Texas Gov. Rick Perry says, "I'm gonna think about it," regarding a run for president in 2012, reports the Austin-American Statesman's Jason Embry. Perry has long denied he had any interest in a presidential campaign, but his circle has hinted at a run in recent days, following Mitch Daniels' decision to sit out the race.
Perry is a well-coifed outspoken conservative--he flirted with the idea of Texas seceeding from the Union in 2009. And he made his presidential musings known Friday at a signing ceremony for a law that requires a photo ID to vote--a pet issue of conservatives who are concerned about voter fraud. Mother Jones's Josh Harkison explains why the Tea Party likes him so much:
"Ever since his January inauguration speech, which sounded like a national political ad, the tea party's favorite rainmaker has been hinting at larger ambitions. There were the broadsides of Barack Obama. The lighthearted talk-show appearances...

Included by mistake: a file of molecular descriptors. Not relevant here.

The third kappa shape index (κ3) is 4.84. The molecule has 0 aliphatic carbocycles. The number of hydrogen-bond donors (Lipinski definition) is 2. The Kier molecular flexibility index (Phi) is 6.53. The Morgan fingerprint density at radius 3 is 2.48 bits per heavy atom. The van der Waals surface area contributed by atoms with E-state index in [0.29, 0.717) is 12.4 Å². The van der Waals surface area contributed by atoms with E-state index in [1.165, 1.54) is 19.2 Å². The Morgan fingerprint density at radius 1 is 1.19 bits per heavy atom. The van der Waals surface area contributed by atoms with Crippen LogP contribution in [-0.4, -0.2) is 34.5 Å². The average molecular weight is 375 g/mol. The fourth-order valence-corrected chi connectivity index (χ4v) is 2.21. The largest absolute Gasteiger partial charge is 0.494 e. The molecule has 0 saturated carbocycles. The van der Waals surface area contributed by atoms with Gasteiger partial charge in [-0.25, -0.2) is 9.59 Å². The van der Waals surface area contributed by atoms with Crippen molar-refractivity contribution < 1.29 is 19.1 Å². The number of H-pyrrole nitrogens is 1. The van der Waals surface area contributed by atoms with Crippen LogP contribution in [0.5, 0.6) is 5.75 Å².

Four short years after George W. Bush seemingly poisoned the Texas political well, Perry has emerged as a tea party hero by practicing a form of small-government fundamentalism that makes Bush look like a moderate. Facing a $27 billion budget shortfall, Perry pushed to eviscerate funding for the state's overburdened schools and social services instead of raising taxes or even tapping the state's $9.4 billion Rainy Day Fund. He has redefined fiscal conservatism to mean not spending crisis money at a time of crisis."
On the other hand, this week a poll found just 4 percent of Texans would support him if he ran for president.
Update: On the other hand: Perry's spokesman Mark Miner told National Journal's Kathy Kiely that, "Nothing has changed... The governor has no intention of running for president."